The worst part about blowing it the first time I was invited to speak at the TED conference was that I didn't even realize just how fully I had blown it.

It still makes me cringe. I want to puke, really.

"We think you'd do a great job, John, so we want you to speak at TEDActive this year and we're giving you a short amount of time because we might be able to play it later in the week from the main stage at TED--we want TEDActive to be represented...:" said Kelly, the woman who chooses the speakers for TED and whom I love beyond words.

So, I started thinking about what I'd talk about. TED talks are cutting edge. Check out the Top 10 TED talks of 2016 for some very cutting edge, cool stuff. People at TED like to hear about what's new and exciting. The talks are life changing, I thought. They're so popular that the Onion spoofs them, even.

At that time, 2010, I was working with an online game company called Entropia Universe. This was before bitcoin and Entropia was the only game world to allow people to put money in and take money out at a guaranteed, fixed exchange rate of 10 PED (their online currency) to $1 USD. It was cutting edge. Virtual worlds were hot getting hotter and that's where I started to go wrong. I thought it would be good for me to talk about that.

1. I did it for me

And it might have been... But, I did it for the wrong reasons. It was my field, at the time and I thought my company would benefit from the exposure. Of course, it would cement my credibility, as well... And, just think about how great it would be for all those movers and shakers to be talking about us. That was only my first mistake, though.

2. I crammed it all in

Since the goal was to have my talk potentially be shown during the conference I only had 4 minutes. But, I had so many wonderful, important, amazing things to say. So, I made my second, really big, mistake. I crammed it all in to my 4 minutes. I knew better, but I was blinded by my ambition.

3. I talked too fast

Finally, since I had crammed it all in, I had to talk faster than I would have, otherwise and that was just the icing on the mud pie I had baked. As you can guess, the talk was not chosen to be replayed later. It was never put up online. It did NOT get a million views. I have a copy locked away that I watch once in awhile just to keep myself humble.

So, how can you avoid my fate? It's simple.

Live by the TED Commandments

First of all, I later found out that there is actually something called the TED Commandments; scroll down just a bit to Feb 20th--this blog is by Rives, who is awesome. I broke the majority of them.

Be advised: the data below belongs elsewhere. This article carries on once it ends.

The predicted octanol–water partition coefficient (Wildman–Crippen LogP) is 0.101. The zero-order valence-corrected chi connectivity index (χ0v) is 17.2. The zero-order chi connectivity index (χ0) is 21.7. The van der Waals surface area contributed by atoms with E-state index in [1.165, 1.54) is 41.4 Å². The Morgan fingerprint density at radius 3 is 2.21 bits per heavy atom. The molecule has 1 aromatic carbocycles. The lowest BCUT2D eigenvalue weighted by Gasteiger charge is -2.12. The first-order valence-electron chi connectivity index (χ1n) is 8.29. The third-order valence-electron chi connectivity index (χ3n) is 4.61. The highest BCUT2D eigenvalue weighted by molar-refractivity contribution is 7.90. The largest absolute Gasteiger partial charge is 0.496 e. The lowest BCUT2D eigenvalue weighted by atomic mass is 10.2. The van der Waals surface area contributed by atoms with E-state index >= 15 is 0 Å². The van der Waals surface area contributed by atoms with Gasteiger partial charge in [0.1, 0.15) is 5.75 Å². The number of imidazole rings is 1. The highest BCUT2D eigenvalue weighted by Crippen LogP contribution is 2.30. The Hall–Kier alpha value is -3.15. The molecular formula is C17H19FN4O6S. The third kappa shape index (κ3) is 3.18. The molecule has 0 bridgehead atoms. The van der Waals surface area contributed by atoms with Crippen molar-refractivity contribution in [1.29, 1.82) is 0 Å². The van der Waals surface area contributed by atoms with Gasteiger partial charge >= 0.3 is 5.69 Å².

Commandment IV says, "Thou Shalt Tell A Story." Nope. I didn't do that!

Commandment VII says, "Thou Shalt Not Sell From the Stage, Neither Thy Company, Thy Goods, Not They Desperate Need For Funding; Lest Thou Be Cast Aside Into Outer Darkness." Well, I was trying to be subtle, but I was still doing it. Outer Darkness for me! Click through and read them all. Print them out and keep them handy. I believe the TED Commandments are something to follow for any conference speech, if you want it to be really great.

Curate your information

Second, my friend and mentor Craig Valentine (the 1999 World Champion of Speaking) told me, "When you cram your information in, you cram your audience out!" Touche! I tried to land a whole bunch of points and ended up landing precisely none.

Focus in on your message. TED coaches speakers to focus on their ONE idea worth spreading. That's singular, not plural. Again, useful anywhere. Curate all of the things you say and only bring the very best, most important to the stage.

Slow down and be present

Finally, I spoke too quickly. Speaking quickly has people doubt your expertise. They feel like you're trying to slide something past them. You seem to have low status. Speaking more slowly, however, works the opposite way. Pauses make you seem brilliant. Slower speakers get rated as much higher in expertise. Slowing down and giving your message its due makes you seem higher in status. After all, the lion doesn't need to hurry for anybody. Slow down, look at people and stay present.

Speak for the audience, not yourself. Focus; curate your content and only convey an appropriate amount of information for the time you have. And, slow down, for heaven's sake. I wish knew then what I know now, but that's how I found out. The hard way. But, if you learn from my painful failure you can make your TED talk, or any talk, sing.